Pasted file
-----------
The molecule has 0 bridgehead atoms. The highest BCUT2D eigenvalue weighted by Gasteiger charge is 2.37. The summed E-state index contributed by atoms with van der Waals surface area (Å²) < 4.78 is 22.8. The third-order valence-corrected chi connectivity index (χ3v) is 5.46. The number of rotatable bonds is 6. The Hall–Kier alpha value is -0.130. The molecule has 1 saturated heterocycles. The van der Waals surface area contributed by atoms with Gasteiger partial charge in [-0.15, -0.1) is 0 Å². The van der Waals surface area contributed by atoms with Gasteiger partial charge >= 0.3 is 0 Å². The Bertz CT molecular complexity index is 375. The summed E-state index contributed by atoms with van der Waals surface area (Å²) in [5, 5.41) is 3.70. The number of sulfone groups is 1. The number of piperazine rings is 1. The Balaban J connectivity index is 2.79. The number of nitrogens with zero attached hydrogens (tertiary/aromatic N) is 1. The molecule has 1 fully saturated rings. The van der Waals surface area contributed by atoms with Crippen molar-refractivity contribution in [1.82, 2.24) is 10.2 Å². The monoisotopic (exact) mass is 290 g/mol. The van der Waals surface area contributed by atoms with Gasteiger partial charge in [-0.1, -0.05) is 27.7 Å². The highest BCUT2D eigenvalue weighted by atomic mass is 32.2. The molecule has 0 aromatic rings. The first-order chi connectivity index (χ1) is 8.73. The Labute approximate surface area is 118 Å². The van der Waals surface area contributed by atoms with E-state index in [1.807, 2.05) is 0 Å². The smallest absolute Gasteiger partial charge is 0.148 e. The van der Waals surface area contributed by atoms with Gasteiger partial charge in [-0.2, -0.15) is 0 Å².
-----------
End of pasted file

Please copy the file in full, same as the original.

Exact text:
The molecule has 0 bridgehead atoms. The highest BCUT2D eigenvalue weighted by Gasteiger charge is 2.37. The summed E-state index contributed by atoms with van der Waals surface area (Å²) < 4.78 is 22.8. The third-order valence-corrected chi connectivity index (χ3v) is 5.46. The number of rotatable bonds is 6. The Hall–Kier alpha value is -0.130. The molecule has 1 saturated heterocycles. The van der Waals surface area contributed by atoms with Gasteiger partial charge in [-0.15, -0.1) is 0 Å². The van der Waals surface area contributed by atoms with Gasteiger partial charge >= 0.3 is 0 Å². The Bertz CT molecular complexity index is 375. The summed E-state index contributed by atoms with van der Waals surface area (Å²) in [5, 5.41) is 3.70. The number of sulfone groups is 1. The number of piperazine rings is 1. The Balaban J connectivity index is 2.79. The number of nitrogens with zero attached hydrogens (tertiary/aromatic N) is 1. The molecule has 1 fully saturated rings. The van der Waals surface area contributed by atoms with Crippen molar-refractivity contribution in [1.82, 2.24) is 10.2 Å². The monoisotopic (exact) mass is 290 g/mol. The van der Waals surface area contributed by atoms with Gasteiger partial charge in [-0.1, -0.05) is 27.7 Å². The highest BCUT2D eigenvalue weighted by atomic mass is 32.2. The molecule has 0 aromatic rings. The first-order chi connectivity index (χ1) is 8.73. The Labute approximate surface area is 118 Å². The van der Waals surface area contributed by atoms with E-state index in [1.807, 2.05) is 0 Å². The smallest absolute Gasteiger partial charge is 0.148 e. The van der Waals surface area contributed by atoms with Gasteiger partial charge in [-0.2, -0.15) is 0 Å².